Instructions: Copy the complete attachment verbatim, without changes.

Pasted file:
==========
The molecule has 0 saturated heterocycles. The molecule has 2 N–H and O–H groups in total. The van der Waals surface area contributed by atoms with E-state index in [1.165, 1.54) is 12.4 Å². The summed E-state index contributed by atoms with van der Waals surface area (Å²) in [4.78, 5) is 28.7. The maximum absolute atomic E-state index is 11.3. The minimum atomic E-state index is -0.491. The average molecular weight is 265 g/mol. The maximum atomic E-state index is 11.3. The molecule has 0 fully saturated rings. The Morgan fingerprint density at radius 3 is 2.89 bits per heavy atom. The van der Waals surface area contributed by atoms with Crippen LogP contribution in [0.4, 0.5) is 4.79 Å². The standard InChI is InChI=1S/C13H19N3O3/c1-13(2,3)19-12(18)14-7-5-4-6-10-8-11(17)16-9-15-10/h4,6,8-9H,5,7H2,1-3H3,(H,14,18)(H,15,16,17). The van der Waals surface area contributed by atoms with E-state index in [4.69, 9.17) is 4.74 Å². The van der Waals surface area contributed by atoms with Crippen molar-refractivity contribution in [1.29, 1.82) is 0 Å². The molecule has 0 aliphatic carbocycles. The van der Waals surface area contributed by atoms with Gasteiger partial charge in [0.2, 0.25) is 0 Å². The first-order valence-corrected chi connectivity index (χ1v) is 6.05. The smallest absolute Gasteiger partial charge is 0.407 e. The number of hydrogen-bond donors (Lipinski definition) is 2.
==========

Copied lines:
The molecule has 0 saturated heterocycles. The molecule has 2 N–H and O–H groups in total. The van der Waals surface area contributed by atoms with E-state index in [1.165, 1.54) is 12.4 Å². The summed E-state index contributed by atoms with van der Waals surface area (Å²) in [4.78, 5) is 28.7. The maximum absolute atomic E-state index is 11.3. The minimum atomic E-state index is -0.491. The average molecular weight is 265 g/mol. The maximum atomic E-state index is 11.3. The molecule has 0 fully saturated rings. The Morgan fingerprint density at radius 3 is 2.89 bits per heavy atom. The van der Waals surface area contributed by atoms with Crippen LogP contribution in [0.4, 0.5) is 4.79 Å². The standard InChI is InChI=1S/C13H19N3O3/c1-13(2,3)19-12(18)14-7-5-4-6-10-8-11(17)16-9-15-10/h4,6,8-9H,5,7H2,1-3H3,(H,14,18)(H,15,16,17). The van der Waals surface area contributed by atoms with E-state index in [4.69, 9.17) is 4.74 Å². The van der Waals surface area contributed by atoms with Crippen molar-refractivity contribution in [1.29, 1.82) is 0 Å². The molecule has 0 aliphatic carbocycles. The van der Waals surface area contributed by atoms with Gasteiger partial charge in [0.2, 0.25) is 0 Å². The first-order valence-corrected chi connectivity index (χ1v) is 6.05. The smallest absolute Gasteiger partial charge is 0.407 e. The number of hydrogen-bond donors (Lipinski definition) is 2.